Nonlinear canonical correlation analysis forecasts of the tropical Pacific sea surface temperatures
contributed by Aiming Wu and William W. Hsieh
Dept. of Earth and Ocean Sciences, University of British Columbia, Vancouver, B.C., Canada V6T 1Z4
The nonlinear canonical correlation analysis (NLCCA), developed by Hsieh (2000) using a neural network (NN) approach, has been applied to study the nonlinear relation between the tropical Pacific sea level pressure (SLP) and sea surface temperature (SST) fields (Hsieh, 2001), as well as between the wind stress and SST fields (Wu and Hsieh, 2002). Here the NLCCA model is used for the seasonal forecasts of the tropical Pacific SST from the SLP.
The monthly tropical Pacific SLP data (COADS, Woodruff et al. 1987) and the monthly tropical Pacific SST data (Smith et al. 1996) had their seasonal cycles and linear trends removed, and a 3-month running mean applied. Predictands are the 6 leading principal components (PCs) of the SST anomalies (SSTA). Predictors are the 10 leading PCs from the singular spectrum analysis (i.e. extended EOF) of the SLP anomalies with a 9-month lag window. The predictors and predictands are the inputs to the NLCCA model. For cross-validation, 5 different models were built. The first was built without the data from 1950-1959, which was to be used as independent validation (or testing) data. Similary, each of the other models had a different decade of data left out for independent validation.
Due to local minima problems in finding nonlinear modes, only the leading NLCCA mode was used. From the residual data, the linear CCA was used to extract additional modes. Hence the NLCCA forecasts actually use he leading NLCCA mode plus 4 CCA modes. Wu and Hsieh (2001, Table 1) compared the forecasts skills from the NLCCA approach and the standard CCA approach.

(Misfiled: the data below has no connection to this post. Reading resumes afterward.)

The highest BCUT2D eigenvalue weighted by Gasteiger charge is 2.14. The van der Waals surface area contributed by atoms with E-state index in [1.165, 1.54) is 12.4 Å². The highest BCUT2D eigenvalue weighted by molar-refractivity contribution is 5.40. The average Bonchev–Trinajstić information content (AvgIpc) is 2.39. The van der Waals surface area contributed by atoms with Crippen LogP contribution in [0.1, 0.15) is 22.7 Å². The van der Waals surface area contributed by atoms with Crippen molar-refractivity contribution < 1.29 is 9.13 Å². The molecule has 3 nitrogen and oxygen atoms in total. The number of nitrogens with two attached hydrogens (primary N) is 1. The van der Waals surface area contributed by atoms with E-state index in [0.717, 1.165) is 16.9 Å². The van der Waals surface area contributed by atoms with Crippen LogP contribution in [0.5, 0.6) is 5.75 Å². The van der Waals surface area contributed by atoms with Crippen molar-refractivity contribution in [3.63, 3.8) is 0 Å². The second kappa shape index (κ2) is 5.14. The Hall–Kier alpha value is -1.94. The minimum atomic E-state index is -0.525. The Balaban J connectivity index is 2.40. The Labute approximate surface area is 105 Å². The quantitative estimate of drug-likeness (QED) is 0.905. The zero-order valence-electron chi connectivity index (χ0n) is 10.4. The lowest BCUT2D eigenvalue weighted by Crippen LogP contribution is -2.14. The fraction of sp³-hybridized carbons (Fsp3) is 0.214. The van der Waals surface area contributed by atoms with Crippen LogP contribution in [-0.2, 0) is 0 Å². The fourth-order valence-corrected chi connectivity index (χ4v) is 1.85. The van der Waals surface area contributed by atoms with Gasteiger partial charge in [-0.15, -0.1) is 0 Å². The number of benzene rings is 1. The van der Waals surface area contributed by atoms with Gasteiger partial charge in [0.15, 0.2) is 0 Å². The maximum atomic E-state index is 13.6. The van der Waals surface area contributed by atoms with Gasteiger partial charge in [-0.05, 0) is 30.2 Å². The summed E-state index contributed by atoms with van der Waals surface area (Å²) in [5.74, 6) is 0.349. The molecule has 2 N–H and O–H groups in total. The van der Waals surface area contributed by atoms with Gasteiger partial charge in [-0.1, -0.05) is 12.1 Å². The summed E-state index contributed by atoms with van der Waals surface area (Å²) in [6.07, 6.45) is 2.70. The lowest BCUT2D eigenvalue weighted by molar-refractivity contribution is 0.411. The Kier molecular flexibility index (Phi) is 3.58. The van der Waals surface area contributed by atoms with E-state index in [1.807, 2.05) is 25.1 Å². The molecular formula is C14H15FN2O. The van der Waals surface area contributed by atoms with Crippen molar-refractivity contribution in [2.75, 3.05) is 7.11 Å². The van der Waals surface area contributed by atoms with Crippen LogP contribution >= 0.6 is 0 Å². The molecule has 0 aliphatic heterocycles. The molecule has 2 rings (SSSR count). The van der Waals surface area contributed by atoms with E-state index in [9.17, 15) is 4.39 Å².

These five models, plus a sixth one trained with data from 1950 till Sep., 2001, form a 6-member ensemble forecast model. Using data up to the end of February, 2002, forecasts were made with the nonlinear approach. Ensemble-averaged forecasts for the SSTA in the Nino3.4 region at various lead times are shown in Fig.1, showing a gradual increase in the equatorial Pacific Nino3.4 SSTA during 2002. The forecasted SSTA field over the tropical Pacific is shown in Fig.2 at four consecutive seasons.
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Wu, A. and W.W. Hsieh, 2001. Forecasting the tropical Pacific sea surface temperatures by nonlinear canonical correlation analysis. Experimental Long Lead Forecast Bull., Dec. 2001.
Wu, A. and Hsieh, W.W., 2002. Nonlinear canonical correlation analysis of the tropical Pacific wind stress and sea surface temperature (Submitted to Clim. Dynam.).
Figure 1. The SST anomalies (SSTA) (in degree Celsius) in the Nino3.4 area (170W-120W,5S-5N) predicted by the ensemble-averaged nonlinear model at 3, 6, 9 and 12 months of lead time (circles), and the observed SSTA (solid line). Tick marks along the abscissa indicate the January of the given years.
Figure 2: SSTA (in degree Celsius) predicted by the ensemble-averaged nonlinear model at 3, 6, 9 and 12 months of lead time, corresponding to the four consecutive seasons starting with AMJ (April-June) of 2002. Positive SSTA are drawn with solid contours, negative SSTA with dashed contours, and the zero contour is thickened. Contour intervals are 0.3 C.